Corporate report – Annual Report of the Domestic Abuse Commissioner – Home Office

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A Patchwork of Provision: how to meet the needs of victims and survivors of domestic abuse in England & Wales illustrates the ‘postcode lottery’ in the response to domestic abuse, and particularly the additional barriers faced by victims and survivors from minoritised communities, and the disproportionate lack of funding faced by specialist ‘By and For’ services. The Commissioner will continue to focus on this work and making use of this data and evidence to press for increased service provision for all victims and survivors, including their children.

To meet this priority the Commissioner is calling on the Government to introduce a new duty through the Victims and Prisoners Bill to provide and fund community based services, including for children. The Bill should be amended to place a duty on local commissioners to conduct needs assessments, along with a new central government obligation to provide adequate funding to meet that need.

In particular, the Government must create a national funding pot of at least £263m for ‘By and For’ services over three years. More support must also be made available for children and migrant survivors. Many of these ‘By and For’ services require a regional or national approach to build towards adequate capacity.

Family Justice
Problems with the Family Court remain the most common issue that victims and survivors contact my office about. Significant issues with the Family Court and how it supports victims and survivors and keeps children safe are well evidenced, including from the Ministry of Justice’s Harm Panel Report, and our Improving the Family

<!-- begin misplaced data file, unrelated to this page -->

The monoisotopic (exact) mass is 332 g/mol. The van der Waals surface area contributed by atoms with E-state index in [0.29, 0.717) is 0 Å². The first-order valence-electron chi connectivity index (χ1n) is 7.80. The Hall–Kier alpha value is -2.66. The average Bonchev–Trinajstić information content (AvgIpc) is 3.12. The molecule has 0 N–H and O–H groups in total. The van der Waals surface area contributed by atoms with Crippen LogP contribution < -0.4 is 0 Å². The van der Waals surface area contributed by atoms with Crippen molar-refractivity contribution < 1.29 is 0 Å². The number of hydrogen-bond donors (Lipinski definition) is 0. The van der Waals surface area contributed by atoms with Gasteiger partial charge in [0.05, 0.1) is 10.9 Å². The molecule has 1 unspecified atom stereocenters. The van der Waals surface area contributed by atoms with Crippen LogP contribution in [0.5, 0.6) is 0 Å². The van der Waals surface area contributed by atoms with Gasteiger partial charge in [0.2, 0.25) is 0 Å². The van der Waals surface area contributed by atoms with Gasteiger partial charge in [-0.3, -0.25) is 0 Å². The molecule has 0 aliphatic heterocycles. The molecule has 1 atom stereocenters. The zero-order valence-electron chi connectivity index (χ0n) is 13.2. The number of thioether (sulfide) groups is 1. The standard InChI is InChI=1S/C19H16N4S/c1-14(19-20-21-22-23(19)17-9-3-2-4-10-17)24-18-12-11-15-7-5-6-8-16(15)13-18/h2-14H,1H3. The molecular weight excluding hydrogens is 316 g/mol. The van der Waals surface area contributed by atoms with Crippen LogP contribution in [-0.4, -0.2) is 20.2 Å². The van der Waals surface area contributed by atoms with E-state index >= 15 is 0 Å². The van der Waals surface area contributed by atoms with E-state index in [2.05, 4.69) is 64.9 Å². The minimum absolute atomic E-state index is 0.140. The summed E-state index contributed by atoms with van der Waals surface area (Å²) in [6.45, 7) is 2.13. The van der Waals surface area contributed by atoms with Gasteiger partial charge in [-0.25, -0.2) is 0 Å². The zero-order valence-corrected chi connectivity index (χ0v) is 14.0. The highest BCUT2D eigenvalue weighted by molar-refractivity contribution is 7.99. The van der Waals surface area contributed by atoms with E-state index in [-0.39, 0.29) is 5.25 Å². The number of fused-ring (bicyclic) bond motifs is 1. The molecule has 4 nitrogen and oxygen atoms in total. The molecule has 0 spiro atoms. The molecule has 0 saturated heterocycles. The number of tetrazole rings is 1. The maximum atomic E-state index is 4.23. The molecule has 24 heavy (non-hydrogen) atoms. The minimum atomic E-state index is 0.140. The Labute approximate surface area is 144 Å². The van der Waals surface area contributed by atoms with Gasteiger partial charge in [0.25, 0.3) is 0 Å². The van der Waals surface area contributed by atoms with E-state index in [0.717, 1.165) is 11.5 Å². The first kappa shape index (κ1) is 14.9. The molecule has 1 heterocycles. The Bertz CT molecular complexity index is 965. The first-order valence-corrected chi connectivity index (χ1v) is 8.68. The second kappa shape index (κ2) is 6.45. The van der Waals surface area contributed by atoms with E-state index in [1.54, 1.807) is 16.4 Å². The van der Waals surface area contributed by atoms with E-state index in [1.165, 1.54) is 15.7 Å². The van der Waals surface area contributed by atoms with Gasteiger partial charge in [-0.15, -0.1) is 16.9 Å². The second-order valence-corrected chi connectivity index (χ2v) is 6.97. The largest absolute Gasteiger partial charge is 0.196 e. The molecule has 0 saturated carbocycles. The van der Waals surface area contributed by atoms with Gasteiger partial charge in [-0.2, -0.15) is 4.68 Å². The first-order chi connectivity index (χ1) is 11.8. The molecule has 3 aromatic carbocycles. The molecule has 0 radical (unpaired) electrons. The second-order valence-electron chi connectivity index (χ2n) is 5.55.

Court’s response to domestic abuse report. We will be publishing a follow-up report setting out further recommendations on how to improve the response from the Family Court and will publish the outcomes of the Family Court Monitoring Mechanism.

Migrant survivors
Victims and survivors of domestic abuse with insecure immigration status face some of the most significant barriers to accessing support. Not only can perpetrators use their immigration status as a tool for coercion and control – a concept known as ‘immigration abuse’ – but the lack of access to public funds by some survivors locks them out of seeking safety through refuge or other safe accommodation. Equally, the lack of a ‘firewall’ between immigration enforcement and the police prevents survivors from reporting their abuser to the police safely. I have published two reports, Safety Before Status, making recommendations to improve access to support for all victims and survivors, regardless of their immigration status. I will
continue to work closely on this issue with the specialist ‘By and For’ sector and government.

I am calling for the government to provide dedicated funding for specialist by and for organisations supporting migrant survivors of domestic abuse, the creation of an immediate firewall between police and immigration enforcement, accompanied by safe reporting mechanisms and funded referral pathways to support, as well as the extension of the Destitute Domestic Violence Concession and the Domestic Violence Indefinite Leave to Remain provisions.

Domestic Homicides and Suicides
Following the establishment of the Domestic Homicides and Suicides Oversight Mechanism, I will publish annual reports setting out key findings and analyse key themes from domestic homicide reviews and other relevant reviews. This will include research findings, recommendations for local agencies, as well as national government to support implementation of DHR recommendations and action plans to better learn lessons and prevent future deaths.

Children and Young People
The Domestic Abuse Act 2021 recognised children as victims in their own right for the first time. This was a crucial step forward, but still, just 29 per cent of victims and survivors reported that they were able to access the specialist support they wanted
for their children. I will therefore undertake work to better understand how children 10 affected by domestic abuse should be supported and will publish recommendations on how to improve this response.

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